Legalizing golf carts in Southampton County would cost $10,000

Published 10:59 am Thursday, December 1, 2011

COURTLAND—Spending $10,000 on road signs to make it legal for motorists to drive golf carts on Southampton County’s roadways proved to be too steep.

Supervisors during their Monday meeting agreed that a proposed ordinance that would allow golf carts to travel on 67 qualifying roads should require drivers, not taxpayers, to pick up the tab for the required signs.

Supervisor Anita Felts during the October meeting suggested the golf cart issue be put on the agenda, given the popularity of the vehicles.

Without a law on the books, it’s illegal to drive them in the county. The county does have the option to adopt an ordinance, which as dictated by the state, would allow people to drive golf carts on roadways posted at 25 miles per hour or less.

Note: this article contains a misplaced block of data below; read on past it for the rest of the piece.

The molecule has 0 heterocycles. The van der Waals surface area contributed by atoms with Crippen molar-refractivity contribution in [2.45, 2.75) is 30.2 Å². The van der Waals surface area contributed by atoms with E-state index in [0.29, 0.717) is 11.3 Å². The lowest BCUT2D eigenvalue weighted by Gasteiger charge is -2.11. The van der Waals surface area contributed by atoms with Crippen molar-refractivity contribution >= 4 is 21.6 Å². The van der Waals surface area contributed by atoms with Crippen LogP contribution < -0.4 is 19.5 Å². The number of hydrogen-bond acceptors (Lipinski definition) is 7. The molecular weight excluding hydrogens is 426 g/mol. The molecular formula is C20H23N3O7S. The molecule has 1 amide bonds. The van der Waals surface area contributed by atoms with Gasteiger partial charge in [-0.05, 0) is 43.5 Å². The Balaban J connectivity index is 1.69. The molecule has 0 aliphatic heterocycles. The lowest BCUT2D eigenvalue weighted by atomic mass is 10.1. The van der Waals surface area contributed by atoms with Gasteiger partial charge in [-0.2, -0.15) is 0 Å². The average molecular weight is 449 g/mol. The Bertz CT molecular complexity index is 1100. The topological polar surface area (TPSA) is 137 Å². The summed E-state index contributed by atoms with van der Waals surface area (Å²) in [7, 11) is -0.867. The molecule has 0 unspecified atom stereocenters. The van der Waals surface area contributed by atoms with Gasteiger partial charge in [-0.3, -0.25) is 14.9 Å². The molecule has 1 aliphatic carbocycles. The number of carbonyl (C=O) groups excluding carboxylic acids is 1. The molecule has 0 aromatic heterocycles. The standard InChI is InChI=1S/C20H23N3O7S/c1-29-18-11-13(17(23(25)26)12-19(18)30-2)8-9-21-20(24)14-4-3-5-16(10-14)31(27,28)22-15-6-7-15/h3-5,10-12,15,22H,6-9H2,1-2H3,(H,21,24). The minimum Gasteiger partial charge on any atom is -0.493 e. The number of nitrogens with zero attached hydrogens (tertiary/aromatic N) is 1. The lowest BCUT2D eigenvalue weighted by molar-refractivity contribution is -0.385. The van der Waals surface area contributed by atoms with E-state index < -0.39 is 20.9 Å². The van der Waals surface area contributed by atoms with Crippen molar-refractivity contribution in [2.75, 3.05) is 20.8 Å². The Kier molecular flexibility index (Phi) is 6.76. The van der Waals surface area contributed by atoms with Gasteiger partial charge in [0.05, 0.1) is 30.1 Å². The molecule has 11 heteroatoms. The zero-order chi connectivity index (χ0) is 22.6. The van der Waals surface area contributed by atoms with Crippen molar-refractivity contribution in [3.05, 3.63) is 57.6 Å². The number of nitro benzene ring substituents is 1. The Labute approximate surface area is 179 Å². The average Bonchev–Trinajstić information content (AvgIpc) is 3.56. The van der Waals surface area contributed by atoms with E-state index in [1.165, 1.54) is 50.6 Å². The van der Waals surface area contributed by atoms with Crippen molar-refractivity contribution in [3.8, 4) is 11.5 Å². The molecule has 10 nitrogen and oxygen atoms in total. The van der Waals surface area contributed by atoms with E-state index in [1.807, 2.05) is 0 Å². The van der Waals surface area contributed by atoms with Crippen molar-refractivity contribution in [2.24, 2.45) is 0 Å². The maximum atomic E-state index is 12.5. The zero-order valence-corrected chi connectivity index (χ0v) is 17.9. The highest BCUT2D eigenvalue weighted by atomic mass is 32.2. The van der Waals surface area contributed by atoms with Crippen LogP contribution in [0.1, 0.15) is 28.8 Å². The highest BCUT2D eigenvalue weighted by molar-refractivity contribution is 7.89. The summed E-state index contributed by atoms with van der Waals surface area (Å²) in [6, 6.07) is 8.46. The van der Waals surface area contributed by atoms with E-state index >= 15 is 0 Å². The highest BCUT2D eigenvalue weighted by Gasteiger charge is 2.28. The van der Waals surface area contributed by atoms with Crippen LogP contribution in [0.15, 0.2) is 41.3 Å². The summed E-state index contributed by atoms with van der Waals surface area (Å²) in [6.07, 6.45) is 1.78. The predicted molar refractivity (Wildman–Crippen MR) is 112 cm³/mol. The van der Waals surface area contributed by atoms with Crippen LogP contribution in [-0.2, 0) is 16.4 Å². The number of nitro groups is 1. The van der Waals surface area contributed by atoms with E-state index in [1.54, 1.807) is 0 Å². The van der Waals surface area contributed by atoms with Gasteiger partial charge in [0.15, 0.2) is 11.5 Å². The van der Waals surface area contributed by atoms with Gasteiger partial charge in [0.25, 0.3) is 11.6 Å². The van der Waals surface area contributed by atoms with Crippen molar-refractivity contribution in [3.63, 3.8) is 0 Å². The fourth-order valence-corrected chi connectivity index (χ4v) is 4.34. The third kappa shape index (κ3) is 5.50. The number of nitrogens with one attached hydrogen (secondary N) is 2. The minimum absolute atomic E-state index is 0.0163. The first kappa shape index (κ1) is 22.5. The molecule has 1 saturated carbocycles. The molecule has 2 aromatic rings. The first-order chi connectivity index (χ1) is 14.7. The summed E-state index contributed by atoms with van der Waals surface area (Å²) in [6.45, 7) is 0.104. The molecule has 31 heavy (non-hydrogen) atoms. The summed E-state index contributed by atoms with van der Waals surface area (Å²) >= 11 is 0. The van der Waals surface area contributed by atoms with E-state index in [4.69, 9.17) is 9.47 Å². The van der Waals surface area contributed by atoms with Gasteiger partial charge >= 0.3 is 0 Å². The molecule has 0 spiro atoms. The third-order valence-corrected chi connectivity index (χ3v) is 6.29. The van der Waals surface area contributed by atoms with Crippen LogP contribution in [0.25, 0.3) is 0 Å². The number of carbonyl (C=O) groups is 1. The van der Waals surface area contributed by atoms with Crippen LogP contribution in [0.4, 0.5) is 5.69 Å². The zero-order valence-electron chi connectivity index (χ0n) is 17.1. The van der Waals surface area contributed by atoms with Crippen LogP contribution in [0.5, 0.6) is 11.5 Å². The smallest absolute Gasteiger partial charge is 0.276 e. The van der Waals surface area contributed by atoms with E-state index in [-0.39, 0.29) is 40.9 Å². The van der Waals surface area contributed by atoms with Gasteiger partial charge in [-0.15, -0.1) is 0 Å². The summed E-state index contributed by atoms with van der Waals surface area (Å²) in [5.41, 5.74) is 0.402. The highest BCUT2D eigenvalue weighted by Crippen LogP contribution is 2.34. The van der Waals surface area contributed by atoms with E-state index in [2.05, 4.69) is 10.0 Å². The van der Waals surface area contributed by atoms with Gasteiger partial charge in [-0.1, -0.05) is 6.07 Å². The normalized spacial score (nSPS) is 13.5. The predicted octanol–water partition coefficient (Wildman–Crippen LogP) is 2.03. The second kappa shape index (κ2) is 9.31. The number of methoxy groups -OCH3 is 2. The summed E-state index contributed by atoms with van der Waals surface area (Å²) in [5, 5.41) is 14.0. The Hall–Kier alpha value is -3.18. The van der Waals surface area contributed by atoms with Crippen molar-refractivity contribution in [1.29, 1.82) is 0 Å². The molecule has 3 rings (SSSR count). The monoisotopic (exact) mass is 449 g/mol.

The state also requires that operators be licensed drivers, and a golf cart must be equipped with a slow-moving vehicle emblem. Golf carts without lights can be driven from sunrise to sunset. The law also requires that roadways designated for use by golf carts be posted with appropriate signs.

It was determined 67 roads in the county, not including incorporated towns like Boykins and Courtland, would need the signs. Assuming one is placed on each end of every roadway, the cost is estimated at $10,000.

“To post signs for golf carts when I can’t pay to send a child to the library . . .,” said Supervisor Ronnie West, referring to an $11,300 request to restore the youth program at the library in Courtland, which also was discussed during the same meeting.

“We’re still in a very rural area,” West continued. “Putting golf carts on a road in the same direction of travel (isn’t a good idea).”

County Administrator Mike Johnson noted the ordinance could require anyone wishing to drive a golf cart on a certain road to pay for the signage.

“Whoever wants it on the street, can pay for it,” said Supervisor Chairman Dallas Jones.

The proposed ordinance will be presented early next year.